Data Centers’ Impact on Climate Change May Be Overblown, New Study Suggests
Researchers argue that new technology and greater efficiency could offset energy demands
The climate impact of the data centers that host the internet might be overstated, a new paper argues.
For those who spend much of their lives online and care about the future of life on Earth, one of the most alarming realities of the digital age is the climate impact of data centers, giant computing factories that host the web and serve as clearinghouses for internet traffic. Some experts have projected that the energy needs of data centers, which already account for about 1% of global electricity production, will skyrocket in the coming years, thanks to our insatiable appetite for online videos, cloud storage, music streaming, and more.
But other scientists think the narrative of heat death by server farm is overblown, and they’re pushing back in a new perspective paper published in Science. These researchers say that dramatic improvements in the efficiency of data centers have kept their power demands in check over the past decade and that there’s room for more efficiency gains in the future. Some question this conclusion, claiming that the data behind it is spotty and that gains in efficiency won’t match the rise of energy-hungry sectors such as cryptocurrency and online gaming.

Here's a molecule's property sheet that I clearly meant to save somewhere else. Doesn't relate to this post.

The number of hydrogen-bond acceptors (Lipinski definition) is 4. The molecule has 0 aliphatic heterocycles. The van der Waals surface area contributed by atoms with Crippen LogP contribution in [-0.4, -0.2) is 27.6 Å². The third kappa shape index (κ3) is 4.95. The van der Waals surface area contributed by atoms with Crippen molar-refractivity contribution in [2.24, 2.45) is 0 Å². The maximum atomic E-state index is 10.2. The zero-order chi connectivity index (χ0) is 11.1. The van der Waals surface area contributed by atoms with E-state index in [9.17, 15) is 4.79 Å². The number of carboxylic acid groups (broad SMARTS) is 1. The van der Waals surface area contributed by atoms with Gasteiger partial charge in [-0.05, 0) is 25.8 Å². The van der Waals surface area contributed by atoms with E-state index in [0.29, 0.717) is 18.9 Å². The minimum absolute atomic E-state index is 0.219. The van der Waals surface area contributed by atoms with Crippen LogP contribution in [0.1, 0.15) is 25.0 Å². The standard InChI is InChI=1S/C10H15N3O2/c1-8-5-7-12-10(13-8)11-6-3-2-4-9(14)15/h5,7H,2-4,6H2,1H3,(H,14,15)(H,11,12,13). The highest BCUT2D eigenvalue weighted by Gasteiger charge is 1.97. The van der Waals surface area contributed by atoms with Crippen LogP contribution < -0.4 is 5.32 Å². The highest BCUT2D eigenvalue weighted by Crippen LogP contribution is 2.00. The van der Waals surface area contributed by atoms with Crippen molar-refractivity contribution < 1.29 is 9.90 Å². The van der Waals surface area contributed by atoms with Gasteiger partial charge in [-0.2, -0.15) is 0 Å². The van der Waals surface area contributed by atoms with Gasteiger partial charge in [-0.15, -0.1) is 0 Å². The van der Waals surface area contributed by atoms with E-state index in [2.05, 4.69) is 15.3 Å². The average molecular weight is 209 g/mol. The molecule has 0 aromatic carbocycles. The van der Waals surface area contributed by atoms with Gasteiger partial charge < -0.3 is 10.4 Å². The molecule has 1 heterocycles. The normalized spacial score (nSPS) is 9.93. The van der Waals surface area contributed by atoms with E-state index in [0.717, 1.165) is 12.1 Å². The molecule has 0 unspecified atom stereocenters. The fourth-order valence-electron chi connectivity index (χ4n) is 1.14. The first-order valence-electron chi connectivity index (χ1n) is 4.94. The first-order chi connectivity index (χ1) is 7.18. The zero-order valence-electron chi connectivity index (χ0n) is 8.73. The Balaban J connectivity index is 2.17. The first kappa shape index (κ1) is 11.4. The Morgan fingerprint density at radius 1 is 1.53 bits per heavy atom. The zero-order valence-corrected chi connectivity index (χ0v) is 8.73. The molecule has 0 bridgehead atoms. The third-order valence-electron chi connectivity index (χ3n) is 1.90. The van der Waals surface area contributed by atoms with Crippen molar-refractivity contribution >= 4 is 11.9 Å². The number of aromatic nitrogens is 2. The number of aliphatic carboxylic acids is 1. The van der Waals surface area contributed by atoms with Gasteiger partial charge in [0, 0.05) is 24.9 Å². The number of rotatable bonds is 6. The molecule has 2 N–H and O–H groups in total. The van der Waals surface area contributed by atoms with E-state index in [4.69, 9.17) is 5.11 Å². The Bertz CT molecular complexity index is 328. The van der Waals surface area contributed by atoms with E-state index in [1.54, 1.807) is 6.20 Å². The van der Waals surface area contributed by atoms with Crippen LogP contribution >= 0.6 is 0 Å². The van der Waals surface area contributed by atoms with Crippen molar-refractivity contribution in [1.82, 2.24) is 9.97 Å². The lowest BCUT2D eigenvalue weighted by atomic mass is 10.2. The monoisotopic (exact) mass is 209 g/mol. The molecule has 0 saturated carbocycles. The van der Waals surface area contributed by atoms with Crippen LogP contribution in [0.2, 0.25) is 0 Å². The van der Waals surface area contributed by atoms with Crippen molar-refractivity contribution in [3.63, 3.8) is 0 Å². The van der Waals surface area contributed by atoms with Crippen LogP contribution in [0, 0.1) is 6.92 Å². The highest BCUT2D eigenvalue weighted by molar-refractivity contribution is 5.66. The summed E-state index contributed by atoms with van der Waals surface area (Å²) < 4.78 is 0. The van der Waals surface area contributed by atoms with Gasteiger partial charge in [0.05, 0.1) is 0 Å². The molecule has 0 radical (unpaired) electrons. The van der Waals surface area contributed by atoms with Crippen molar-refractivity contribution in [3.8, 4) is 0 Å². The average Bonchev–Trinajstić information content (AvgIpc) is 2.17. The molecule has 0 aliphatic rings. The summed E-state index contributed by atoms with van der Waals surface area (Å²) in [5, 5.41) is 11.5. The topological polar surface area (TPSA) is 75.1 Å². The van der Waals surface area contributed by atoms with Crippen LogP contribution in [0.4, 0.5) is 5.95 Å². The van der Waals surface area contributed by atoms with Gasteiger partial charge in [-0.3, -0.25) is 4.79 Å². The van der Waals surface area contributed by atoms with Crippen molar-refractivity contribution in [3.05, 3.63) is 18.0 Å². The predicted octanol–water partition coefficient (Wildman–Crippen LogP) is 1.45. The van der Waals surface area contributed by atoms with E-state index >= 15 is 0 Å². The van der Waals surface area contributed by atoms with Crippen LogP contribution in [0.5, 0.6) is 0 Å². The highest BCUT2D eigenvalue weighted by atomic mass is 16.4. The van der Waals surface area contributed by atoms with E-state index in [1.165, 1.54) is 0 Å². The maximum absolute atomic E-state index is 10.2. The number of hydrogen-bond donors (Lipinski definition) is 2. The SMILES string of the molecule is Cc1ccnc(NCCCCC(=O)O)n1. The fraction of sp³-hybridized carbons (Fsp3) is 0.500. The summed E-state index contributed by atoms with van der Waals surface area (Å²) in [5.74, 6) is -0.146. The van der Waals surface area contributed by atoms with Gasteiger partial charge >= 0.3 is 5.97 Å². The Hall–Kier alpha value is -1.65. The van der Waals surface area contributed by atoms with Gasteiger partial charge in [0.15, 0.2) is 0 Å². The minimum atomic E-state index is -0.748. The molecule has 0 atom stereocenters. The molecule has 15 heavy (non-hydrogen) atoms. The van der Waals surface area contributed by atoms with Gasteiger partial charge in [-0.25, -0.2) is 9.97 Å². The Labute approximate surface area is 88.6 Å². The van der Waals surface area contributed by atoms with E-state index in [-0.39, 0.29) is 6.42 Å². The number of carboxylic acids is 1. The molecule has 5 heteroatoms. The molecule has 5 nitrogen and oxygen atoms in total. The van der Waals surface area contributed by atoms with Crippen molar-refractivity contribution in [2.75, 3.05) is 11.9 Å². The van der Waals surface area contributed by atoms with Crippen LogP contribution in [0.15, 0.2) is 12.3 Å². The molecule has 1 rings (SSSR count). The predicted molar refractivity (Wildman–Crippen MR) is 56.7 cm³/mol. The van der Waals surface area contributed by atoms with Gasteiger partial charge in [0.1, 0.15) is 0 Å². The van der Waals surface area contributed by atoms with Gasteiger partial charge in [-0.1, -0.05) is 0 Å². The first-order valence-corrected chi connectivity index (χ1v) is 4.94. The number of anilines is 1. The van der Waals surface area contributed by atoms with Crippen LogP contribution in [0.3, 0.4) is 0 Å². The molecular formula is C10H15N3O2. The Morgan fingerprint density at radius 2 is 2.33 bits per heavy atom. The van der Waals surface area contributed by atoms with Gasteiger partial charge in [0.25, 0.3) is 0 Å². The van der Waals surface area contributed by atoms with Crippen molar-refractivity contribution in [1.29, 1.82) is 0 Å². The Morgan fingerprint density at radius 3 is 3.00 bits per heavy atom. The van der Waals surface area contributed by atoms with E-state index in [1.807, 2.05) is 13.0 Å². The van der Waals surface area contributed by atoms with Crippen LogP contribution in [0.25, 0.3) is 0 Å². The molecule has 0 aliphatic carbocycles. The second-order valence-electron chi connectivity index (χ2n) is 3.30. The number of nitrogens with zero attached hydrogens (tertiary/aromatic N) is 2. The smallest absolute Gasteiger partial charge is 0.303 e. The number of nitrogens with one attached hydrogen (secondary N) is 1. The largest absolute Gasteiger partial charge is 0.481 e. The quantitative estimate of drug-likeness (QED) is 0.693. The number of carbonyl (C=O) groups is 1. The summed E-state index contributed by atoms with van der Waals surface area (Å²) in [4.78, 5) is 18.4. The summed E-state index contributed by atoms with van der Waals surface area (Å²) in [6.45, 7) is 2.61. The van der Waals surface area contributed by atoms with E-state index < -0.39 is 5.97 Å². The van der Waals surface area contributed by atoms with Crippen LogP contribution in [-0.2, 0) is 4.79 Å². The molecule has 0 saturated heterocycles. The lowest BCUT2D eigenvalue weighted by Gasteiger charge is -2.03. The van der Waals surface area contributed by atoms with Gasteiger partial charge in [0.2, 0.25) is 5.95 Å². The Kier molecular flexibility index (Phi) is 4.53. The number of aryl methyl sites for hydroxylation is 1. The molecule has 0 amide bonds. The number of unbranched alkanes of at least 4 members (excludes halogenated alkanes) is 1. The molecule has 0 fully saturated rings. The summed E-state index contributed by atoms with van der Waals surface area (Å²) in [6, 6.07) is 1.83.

What’s not in dispute is that data centers are energy-hungry beasts — a large facility can require as much power as a small city — and demand for their services is rising exponentially. It’s logical to assume that increased use of data centers will cause their power needs to grow in tandem. Indeed, several analyses have found that data center energy consumption is rising fast, doubling over the past decade, with the potential to more than triple in the 2020s.
The authors of the new paper believe studies that use data center demand to project power consumption have a fundamental flaw: They don’t fully account for improvements in energy efficiency. These include better data center cooling technologies, improvements in computer processor efficiency, and a shift from local servers toward cloud-based service providers operating so-called hyperscale data centers.